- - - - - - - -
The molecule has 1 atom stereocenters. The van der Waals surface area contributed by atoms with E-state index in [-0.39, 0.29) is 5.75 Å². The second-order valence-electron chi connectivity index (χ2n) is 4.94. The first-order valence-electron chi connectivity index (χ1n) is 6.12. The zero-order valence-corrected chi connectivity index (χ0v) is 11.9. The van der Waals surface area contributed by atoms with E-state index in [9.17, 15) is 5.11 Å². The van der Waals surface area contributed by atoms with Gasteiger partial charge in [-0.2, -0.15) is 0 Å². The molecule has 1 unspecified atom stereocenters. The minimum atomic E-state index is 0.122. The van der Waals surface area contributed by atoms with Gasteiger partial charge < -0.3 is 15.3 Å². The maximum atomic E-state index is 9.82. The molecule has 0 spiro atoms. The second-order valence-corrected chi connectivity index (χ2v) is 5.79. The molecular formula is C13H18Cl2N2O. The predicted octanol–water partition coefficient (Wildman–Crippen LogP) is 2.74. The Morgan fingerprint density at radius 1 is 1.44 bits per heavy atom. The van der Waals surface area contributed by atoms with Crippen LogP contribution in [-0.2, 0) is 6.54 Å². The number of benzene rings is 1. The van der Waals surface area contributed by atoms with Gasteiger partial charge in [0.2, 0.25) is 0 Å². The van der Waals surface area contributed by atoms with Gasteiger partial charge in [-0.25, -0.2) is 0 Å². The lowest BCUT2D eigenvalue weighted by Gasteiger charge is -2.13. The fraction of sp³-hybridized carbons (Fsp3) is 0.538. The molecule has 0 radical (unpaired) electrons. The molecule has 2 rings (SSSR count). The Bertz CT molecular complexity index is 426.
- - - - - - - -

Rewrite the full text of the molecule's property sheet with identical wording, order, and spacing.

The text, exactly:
The molecule has 1 atom stereocenters. The van der Waals surface area contributed by atoms with E-state index in [-0.39, 0.29) is 5.75 Å². The second-order valence-electron chi connectivity index (χ2n) is 4.94. The first-order valence-electron chi connectivity index (χ1n) is 6.12. The zero-order valence-corrected chi connectivity index (χ0v) is 11.9. The van der Waals surface area contributed by atoms with E-state index in [9.17, 15) is 5.11 Å². The van der Waals surface area contributed by atoms with Gasteiger partial charge in [-0.2, -0.15) is 0 Å². The molecule has 1 unspecified atom stereocenters. The minimum atomic E-state index is 0.122. The van der Waals surface area contributed by atoms with Gasteiger partial charge < -0.3 is 15.3 Å². The maximum atomic E-state index is 9.82. The molecule has 0 spiro atoms. The second-order valence-corrected chi connectivity index (χ2v) is 5.79. The molecular formula is C13H18Cl2N2O. The predicted octanol–water partition coefficient (Wildman–Crippen LogP) is 2.74. The Morgan fingerprint density at radius 1 is 1.44 bits per heavy atom. The van der Waals surface area contributed by atoms with Crippen LogP contribution in [-0.2, 0) is 6.54 Å². The number of benzene rings is 1. The van der Waals surface area contributed by atoms with Gasteiger partial charge in [0.2, 0.25) is 0 Å². The van der Waals surface area contributed by atoms with Gasteiger partial charge in [-0.25, -0.2) is 0 Å². The lowest BCUT2D eigenvalue weighted by Gasteiger charge is -2.13. The fraction of sp³-hybridized carbons (Fsp3) is 0.538. The molecule has 0 radical (unpaired) electrons. The molecule has 2 rings (SSSR count). The Bertz CT molecular complexity index is 426.